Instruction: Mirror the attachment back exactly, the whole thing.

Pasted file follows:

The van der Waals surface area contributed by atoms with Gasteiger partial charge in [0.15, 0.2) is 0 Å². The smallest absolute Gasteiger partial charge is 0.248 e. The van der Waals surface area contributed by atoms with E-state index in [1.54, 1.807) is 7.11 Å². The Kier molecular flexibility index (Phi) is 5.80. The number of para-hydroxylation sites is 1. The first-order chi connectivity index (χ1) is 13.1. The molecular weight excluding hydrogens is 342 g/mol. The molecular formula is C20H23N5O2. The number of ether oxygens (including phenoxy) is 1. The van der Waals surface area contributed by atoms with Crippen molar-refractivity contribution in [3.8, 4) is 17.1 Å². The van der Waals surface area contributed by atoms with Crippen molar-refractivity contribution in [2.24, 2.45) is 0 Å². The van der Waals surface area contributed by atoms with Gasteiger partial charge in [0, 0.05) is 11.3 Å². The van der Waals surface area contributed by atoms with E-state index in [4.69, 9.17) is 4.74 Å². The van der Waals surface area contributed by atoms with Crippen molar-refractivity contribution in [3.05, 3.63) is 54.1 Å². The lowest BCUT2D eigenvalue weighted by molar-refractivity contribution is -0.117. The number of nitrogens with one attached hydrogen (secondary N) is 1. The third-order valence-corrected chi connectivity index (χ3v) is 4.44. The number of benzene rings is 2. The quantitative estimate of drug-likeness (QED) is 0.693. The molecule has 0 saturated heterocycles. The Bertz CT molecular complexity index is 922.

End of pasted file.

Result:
The van der Waals surface area contributed by atoms with Gasteiger partial charge in [0.15, 0.2) is 0 Å². The smallest absolute Gasteiger partial charge is 0.248 e. The van der Waals surface area contributed by atoms with E-state index in [1.54, 1.807) is 7.11 Å². The Kier molecular flexibility index (Phi) is 5.80. The number of para-hydroxylation sites is 1. The first-order chi connectivity index (χ1) is 13.1. The molecular weight excluding hydrogens is 342 g/mol. The molecular formula is C20H23N5O2. The number of ether oxygens (including phenoxy) is 1. The van der Waals surface area contributed by atoms with Crippen molar-refractivity contribution in [3.8, 4) is 17.1 Å². The van der Waals surface area contributed by atoms with Crippen molar-refractivity contribution in [2.24, 2.45) is 0 Å². The van der Waals surface area contributed by atoms with Gasteiger partial charge in [0, 0.05) is 11.3 Å². The van der Waals surface area contributed by atoms with E-state index in [4.69, 9.17) is 4.74 Å². The van der Waals surface area contributed by atoms with Crippen molar-refractivity contribution in [3.05, 3.63) is 54.1 Å². The lowest BCUT2D eigenvalue weighted by molar-refractivity contribution is -0.117. The number of nitrogens with one attached hydrogen (secondary N) is 1. The third-order valence-corrected chi connectivity index (χ3v) is 4.44. The number of benzene rings is 2. The quantitative estimate of drug-likeness (QED) is 0.693. The molecule has 0 saturated heterocycles. The Bertz CT molecular complexity index is 922.